Scientists at the UCLA Johnson Comprehensive Cancer Center have developed a simple, high-throughput method for transferring isolated mitochondria and their related mitochondrial DNA into mammalian cells. This method allows researchers to tailor the key genetic components of cells to study and possibly treat debilitating diseases such as cancer, diabetes and metabolic disorders.
A study published today in the journal Cell Report, Describes how the new UCLA device MitoPunch can transfer mitochondria to 1
“The ability to produce cells with the required mitochondrial DNA sequence is powerful for studying how the genomes in the mitochondria and the nucleus interact to regulate cell function, which is essential for understanding and potentially treating diseases in patients,” Alexander Sese Alexander Sercel said the David Geffen School of Medicine at UCLA is the first author of the study.
Mitochondria (often called the “power plant” of the cell) are inherited from a person’s mother. They rely on the integrity of mitochondrial DNA to perform their basic functions. Inheritance or acquired mutations in mitochondrial DNA can greatly impair energy production and may lead to debilitating diseases.
The technology of manipulating mitochondrial DNA lags behind the technological advancement of manipulating DNA in the nucleus, and may help scientists develop disease models and regenerative therapies for diseases caused by these mutations. However, current methods are limited and complicated, and in most cases can only deliver mitochondria with required mitochondrial DNA sequences to a limited number and types of cells.
The MitoPunch device is easy to operate. It can continuously transform mitochondria from various mitochondria isolated from different donor cell types into multiple recipient cells, even for non-human species (including cells isolated from mice). get on.
University of California, Los Angeles (UCLA) postdoctoral co-first author Alexander Patananan (Alexander Patananan) said: “What makes MitoPunch stand out from other technologies is the engineering of non-immortal, non-malignant cells such as human skin Mitochondrial DNA-nuclear genome capabilities.” Scholar, now working at Amgen. “This advancement allows us to study the effects of specific mitochondrial DNA sequences on cell function by reprogramming these cells into induced pluripotent stem cells and then differentiate into functional fat, cartilage and bone cells.”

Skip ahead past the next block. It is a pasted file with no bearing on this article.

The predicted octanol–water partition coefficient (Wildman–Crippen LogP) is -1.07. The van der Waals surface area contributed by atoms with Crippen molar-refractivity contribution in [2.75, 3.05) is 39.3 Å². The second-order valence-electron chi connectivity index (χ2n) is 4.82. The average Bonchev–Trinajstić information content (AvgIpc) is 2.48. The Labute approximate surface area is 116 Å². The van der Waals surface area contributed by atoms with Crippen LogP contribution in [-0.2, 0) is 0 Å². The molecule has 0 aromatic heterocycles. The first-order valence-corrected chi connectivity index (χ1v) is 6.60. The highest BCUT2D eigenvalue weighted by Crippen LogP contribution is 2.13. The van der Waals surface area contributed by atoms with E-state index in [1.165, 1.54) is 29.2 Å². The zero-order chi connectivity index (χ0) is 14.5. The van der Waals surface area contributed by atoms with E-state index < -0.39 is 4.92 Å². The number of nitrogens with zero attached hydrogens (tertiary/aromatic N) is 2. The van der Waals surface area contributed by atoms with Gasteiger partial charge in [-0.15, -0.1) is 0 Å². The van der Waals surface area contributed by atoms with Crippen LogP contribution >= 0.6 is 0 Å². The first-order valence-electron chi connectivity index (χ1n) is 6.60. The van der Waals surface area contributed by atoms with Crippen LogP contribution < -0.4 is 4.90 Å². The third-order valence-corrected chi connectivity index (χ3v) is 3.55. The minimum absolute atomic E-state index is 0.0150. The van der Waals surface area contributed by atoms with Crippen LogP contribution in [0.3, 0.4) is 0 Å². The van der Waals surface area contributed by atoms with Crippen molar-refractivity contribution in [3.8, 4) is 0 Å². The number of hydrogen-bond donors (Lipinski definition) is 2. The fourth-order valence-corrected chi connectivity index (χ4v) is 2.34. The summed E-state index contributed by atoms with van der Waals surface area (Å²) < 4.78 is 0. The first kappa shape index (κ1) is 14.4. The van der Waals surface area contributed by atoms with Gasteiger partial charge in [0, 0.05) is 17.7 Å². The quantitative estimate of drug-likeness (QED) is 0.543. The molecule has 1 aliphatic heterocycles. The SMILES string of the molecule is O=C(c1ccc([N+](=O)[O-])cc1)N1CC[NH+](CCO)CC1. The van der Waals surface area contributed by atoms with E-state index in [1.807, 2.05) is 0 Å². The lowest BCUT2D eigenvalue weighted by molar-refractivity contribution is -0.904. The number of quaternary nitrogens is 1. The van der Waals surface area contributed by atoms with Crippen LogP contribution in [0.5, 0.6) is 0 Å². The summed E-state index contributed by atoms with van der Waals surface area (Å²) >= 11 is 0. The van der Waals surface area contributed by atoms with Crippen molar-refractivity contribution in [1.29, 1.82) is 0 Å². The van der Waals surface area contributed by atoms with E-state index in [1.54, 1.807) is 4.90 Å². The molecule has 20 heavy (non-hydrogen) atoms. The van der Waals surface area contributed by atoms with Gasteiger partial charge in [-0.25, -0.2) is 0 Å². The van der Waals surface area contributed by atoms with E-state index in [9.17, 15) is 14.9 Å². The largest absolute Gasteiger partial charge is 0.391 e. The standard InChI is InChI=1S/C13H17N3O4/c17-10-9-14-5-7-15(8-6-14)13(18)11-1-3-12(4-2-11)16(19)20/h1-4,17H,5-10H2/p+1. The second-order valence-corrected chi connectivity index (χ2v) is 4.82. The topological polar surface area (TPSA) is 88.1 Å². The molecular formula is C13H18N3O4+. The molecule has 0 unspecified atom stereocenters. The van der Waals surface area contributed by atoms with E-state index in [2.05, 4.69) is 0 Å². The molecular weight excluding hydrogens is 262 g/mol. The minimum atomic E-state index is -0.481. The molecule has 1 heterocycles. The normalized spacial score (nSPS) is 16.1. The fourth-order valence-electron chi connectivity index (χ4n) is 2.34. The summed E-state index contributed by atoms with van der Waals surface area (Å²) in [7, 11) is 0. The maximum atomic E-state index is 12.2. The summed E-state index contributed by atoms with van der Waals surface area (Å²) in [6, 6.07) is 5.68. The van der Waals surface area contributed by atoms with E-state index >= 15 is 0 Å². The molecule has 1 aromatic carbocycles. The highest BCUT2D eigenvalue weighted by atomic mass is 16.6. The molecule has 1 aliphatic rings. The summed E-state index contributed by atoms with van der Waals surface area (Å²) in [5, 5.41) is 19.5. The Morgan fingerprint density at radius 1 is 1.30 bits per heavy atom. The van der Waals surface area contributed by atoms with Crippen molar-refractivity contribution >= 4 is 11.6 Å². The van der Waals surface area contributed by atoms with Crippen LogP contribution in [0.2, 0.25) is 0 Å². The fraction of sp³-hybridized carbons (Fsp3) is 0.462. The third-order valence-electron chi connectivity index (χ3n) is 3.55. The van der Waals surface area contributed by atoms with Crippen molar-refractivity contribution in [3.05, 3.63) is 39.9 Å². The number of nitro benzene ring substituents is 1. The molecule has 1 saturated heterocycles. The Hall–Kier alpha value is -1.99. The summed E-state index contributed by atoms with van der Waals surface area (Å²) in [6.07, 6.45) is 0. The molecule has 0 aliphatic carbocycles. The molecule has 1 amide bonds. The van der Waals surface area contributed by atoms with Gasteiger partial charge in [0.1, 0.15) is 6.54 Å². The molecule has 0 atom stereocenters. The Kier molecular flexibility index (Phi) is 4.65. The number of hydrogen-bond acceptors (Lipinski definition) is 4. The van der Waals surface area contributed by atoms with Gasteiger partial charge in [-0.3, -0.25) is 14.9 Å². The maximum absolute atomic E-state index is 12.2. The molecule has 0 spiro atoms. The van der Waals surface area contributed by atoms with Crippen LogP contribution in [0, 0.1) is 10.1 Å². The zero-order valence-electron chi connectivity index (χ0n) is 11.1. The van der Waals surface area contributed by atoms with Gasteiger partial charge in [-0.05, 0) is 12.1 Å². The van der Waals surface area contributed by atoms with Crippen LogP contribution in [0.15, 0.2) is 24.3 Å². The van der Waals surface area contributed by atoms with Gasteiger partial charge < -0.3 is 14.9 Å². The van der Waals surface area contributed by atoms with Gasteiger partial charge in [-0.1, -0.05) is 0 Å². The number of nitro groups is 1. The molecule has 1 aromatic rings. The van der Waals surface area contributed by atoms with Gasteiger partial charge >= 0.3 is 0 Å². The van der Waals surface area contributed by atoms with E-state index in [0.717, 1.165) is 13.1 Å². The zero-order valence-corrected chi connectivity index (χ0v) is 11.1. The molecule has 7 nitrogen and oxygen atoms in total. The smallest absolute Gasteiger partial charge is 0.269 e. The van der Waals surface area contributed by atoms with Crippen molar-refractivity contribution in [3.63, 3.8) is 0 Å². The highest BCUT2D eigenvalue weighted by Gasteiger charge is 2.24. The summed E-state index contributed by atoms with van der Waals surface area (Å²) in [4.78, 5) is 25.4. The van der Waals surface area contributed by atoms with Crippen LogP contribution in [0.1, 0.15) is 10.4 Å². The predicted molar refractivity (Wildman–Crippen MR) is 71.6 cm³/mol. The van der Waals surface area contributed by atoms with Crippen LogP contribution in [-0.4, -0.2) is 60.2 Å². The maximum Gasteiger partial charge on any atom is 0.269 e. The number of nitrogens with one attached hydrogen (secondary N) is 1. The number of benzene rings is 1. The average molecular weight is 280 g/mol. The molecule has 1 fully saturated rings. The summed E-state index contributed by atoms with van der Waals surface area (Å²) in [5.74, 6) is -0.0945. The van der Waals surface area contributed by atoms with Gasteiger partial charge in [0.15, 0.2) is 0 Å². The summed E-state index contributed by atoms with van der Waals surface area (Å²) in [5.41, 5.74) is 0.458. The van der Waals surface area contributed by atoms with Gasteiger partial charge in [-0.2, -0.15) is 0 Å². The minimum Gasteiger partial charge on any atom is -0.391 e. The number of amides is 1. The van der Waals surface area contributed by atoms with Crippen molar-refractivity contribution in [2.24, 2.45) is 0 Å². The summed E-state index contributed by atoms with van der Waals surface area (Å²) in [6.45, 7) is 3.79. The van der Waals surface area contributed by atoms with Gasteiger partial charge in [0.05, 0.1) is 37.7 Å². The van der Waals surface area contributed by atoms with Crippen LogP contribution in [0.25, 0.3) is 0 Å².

MitoPunch was created in the laboratory of Dr. Michael Teitell, Director of Johnson Cancer Center and Professor of Pathology and Laboratory Medicine, and Pei-Yu (Eric) Chiou, Professor of Mechanical and Aerospace Engineering at the Henry Samuel School of Engineering and Applications at UCLA “Science” and Wu Tingxiang of ImmunityBio, Inc. of Culver City, California.
MitoPunch builds on previous technology and a device called photothermal nanoblade developed by the team in 2016. However, unlike the photothermal nanoblade that requires a complicated laser and optical system to operate, the working principle of MitoPunch is to use pressure to push the cell membrane of an isolated mitochondrial suspension through a hole. The researchers proposed that this applied pressure gradient can puncture the cell membrane at discrete locations, allowing mitochondria to directly enter the recipient cell and repair the cell membrane.
Teitell is also the head of the Pediatrics and Pediatrics Division. He said: “We knew when we first created the photothermal nanoblade that we needed a higher throughput and easier-to-use system. Other experiments The laboratory can make it easier to assemble and operate the system.” Developmental Pathology, a member of UCLA’s extensive stem cell research center. “This new device is very effective, allowing researchers to study the mitochondrial genome in a simple way-swapping it from one cell to another-which can be used to reveal the basic biology that controls a wide range of cellular functions, and could one day It provides hope for the treatment of mitochondrial DNA diseases.”
Cell surgery with laser-driven nanoblade
Alexander N. Patanan Cell Report (2020). DOI: 10.1016 / j.celrep.2020.108562
Provided by the University of California, Los Angeles
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